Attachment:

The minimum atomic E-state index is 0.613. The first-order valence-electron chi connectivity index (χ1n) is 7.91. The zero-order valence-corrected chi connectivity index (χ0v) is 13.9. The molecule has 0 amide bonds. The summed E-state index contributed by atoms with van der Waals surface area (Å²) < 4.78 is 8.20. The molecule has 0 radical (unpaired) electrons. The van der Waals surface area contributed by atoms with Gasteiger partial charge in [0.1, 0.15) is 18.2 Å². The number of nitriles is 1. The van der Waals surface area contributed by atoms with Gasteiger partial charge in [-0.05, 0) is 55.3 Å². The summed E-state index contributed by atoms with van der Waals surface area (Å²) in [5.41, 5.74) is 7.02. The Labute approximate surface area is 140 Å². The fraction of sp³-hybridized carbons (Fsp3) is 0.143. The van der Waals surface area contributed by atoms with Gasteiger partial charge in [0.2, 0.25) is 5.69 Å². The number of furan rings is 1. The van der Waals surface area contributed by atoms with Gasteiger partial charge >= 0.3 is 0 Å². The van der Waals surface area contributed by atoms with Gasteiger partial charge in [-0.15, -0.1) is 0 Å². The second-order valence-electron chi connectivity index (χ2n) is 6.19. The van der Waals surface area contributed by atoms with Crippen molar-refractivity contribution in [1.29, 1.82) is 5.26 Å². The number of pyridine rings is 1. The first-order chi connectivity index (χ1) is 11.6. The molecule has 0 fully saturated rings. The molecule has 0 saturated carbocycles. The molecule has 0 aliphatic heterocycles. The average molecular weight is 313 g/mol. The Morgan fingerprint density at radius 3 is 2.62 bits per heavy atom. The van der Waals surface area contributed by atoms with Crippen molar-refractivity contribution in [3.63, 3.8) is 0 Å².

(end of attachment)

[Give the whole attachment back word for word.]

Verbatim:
The minimum atomic E-state index is 0.613. The first-order valence-electron chi connectivity index (χ1n) is 7.91. The zero-order valence-corrected chi connectivity index (χ0v) is 13.9. The molecule has 0 amide bonds. The summed E-state index contributed by atoms with van der Waals surface area (Å²) < 4.78 is 8.20. The molecule has 0 radical (unpaired) electrons. The van der Waals surface area contributed by atoms with Gasteiger partial charge in [0.1, 0.15) is 18.2 Å². The number of nitriles is 1. The van der Waals surface area contributed by atoms with Gasteiger partial charge in [-0.05, 0) is 55.3 Å². The summed E-state index contributed by atoms with van der Waals surface area (Å²) in [5.41, 5.74) is 7.02. The Labute approximate surface area is 140 Å². The fraction of sp³-hybridized carbons (Fsp3) is 0.143. The van der Waals surface area contributed by atoms with Gasteiger partial charge in [0.2, 0.25) is 5.69 Å². The number of furan rings is 1. The van der Waals surface area contributed by atoms with Gasteiger partial charge >= 0.3 is 0 Å². The van der Waals surface area contributed by atoms with Gasteiger partial charge in [-0.15, -0.1) is 0 Å². The second-order valence-electron chi connectivity index (χ2n) is 6.19. The van der Waals surface area contributed by atoms with Crippen molar-refractivity contribution in [1.29, 1.82) is 5.26 Å². The number of pyridine rings is 1. The first-order chi connectivity index (χ1) is 11.6. The molecule has 0 fully saturated rings. The molecule has 0 saturated carbocycles. The molecule has 0 aliphatic heterocycles. The average molecular weight is 313 g/mol. The Morgan fingerprint density at radius 3 is 2.62 bits per heavy atom. The van der Waals surface area contributed by atoms with Crippen molar-refractivity contribution in [3.63, 3.8) is 0 Å².